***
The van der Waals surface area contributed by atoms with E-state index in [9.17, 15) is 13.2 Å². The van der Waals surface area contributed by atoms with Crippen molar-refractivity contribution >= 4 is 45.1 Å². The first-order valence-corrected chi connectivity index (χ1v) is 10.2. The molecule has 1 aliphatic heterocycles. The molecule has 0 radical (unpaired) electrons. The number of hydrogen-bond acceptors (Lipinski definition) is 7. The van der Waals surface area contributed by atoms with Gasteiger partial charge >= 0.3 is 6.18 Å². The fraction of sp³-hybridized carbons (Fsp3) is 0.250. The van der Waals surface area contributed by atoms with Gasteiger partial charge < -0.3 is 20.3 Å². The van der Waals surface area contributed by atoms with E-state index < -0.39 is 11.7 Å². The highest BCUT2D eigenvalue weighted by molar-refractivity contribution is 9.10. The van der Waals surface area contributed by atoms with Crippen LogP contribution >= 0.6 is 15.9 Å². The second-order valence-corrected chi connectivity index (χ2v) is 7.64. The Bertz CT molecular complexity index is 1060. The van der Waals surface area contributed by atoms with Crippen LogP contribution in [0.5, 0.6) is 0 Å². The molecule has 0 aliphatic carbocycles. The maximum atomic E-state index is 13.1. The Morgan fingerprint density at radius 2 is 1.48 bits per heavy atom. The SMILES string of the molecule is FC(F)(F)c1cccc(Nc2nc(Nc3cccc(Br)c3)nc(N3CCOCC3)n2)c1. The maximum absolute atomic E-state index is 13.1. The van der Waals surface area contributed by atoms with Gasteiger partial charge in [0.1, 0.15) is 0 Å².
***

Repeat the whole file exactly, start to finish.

The van der Waals surface area contributed by atoms with E-state index in [9.17, 15) is 13.2 Å². The van der Waals surface area contributed by atoms with Crippen molar-refractivity contribution >= 4 is 45.1 Å². The first-order valence-corrected chi connectivity index (χ1v) is 10.2. The molecule has 1 aliphatic heterocycles. The molecule has 0 radical (unpaired) electrons. The number of hydrogen-bond acceptors (Lipinski definition) is 7. The van der Waals surface area contributed by atoms with Gasteiger partial charge >= 0.3 is 6.18 Å². The fraction of sp³-hybridized carbons (Fsp3) is 0.250. The van der Waals surface area contributed by atoms with Gasteiger partial charge < -0.3 is 20.3 Å². The van der Waals surface area contributed by atoms with E-state index < -0.39 is 11.7 Å². The highest BCUT2D eigenvalue weighted by molar-refractivity contribution is 9.10. The van der Waals surface area contributed by atoms with Crippen LogP contribution >= 0.6 is 15.9 Å². The second-order valence-corrected chi connectivity index (χ2v) is 7.64. The Bertz CT molecular complexity index is 1060. The van der Waals surface area contributed by atoms with Crippen LogP contribution in [0.5, 0.6) is 0 Å². The molecule has 0 aliphatic carbocycles. The maximum atomic E-state index is 13.1. The Morgan fingerprint density at radius 2 is 1.48 bits per heavy atom. The SMILES string of the molecule is FC(F)(F)c1cccc(Nc2nc(Nc3cccc(Br)c3)nc(N3CCOCC3)n2)c1. The maximum absolute atomic E-state index is 13.1. The van der Waals surface area contributed by atoms with Gasteiger partial charge in [0.1, 0.15) is 0 Å².